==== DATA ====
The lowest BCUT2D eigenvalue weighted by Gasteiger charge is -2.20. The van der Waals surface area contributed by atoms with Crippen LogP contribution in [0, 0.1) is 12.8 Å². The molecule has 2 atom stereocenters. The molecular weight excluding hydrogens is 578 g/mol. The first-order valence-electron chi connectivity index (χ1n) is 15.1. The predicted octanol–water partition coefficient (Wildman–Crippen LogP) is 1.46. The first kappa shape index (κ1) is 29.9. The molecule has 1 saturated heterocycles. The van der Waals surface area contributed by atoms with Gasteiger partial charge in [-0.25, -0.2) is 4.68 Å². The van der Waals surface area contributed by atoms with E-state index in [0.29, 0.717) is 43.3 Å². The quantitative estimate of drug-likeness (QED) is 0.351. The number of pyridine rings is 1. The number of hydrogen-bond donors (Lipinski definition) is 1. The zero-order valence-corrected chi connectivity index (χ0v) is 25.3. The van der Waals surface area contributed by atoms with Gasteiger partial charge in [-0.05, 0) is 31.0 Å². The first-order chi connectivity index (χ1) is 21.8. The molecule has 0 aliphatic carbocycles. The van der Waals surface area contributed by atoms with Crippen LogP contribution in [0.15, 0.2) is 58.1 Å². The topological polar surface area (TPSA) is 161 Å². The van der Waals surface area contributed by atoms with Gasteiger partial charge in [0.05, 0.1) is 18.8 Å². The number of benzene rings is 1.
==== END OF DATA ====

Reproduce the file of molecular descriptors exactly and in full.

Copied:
The lowest BCUT2D eigenvalue weighted by Gasteiger charge is -2.20. The van der Waals surface area contributed by atoms with Crippen LogP contribution in [0, 0.1) is 12.8 Å². The molecule has 2 atom stereocenters. The molecular weight excluding hydrogens is 578 g/mol. The first-order valence-electron chi connectivity index (χ1n) is 15.1. The predicted octanol–water partition coefficient (Wildman–Crippen LogP) is 1.46. The first kappa shape index (κ1) is 29.9. The molecule has 1 saturated heterocycles. The van der Waals surface area contributed by atoms with Gasteiger partial charge in [-0.25, -0.2) is 4.68 Å². The van der Waals surface area contributed by atoms with E-state index in [0.29, 0.717) is 43.3 Å². The quantitative estimate of drug-likeness (QED) is 0.351. The number of pyridine rings is 1. The number of hydrogen-bond donors (Lipinski definition) is 1. The zero-order valence-corrected chi connectivity index (χ0v) is 25.3. The van der Waals surface area contributed by atoms with Gasteiger partial charge in [-0.05, 0) is 31.0 Å². The first-order chi connectivity index (χ1) is 21.8. The molecule has 0 aliphatic carbocycles. The van der Waals surface area contributed by atoms with Crippen LogP contribution in [0.15, 0.2) is 58.1 Å². The topological polar surface area (TPSA) is 161 Å². The van der Waals surface area contributed by atoms with Gasteiger partial charge in [0.05, 0.1) is 18.8 Å². The number of benzene rings is 1.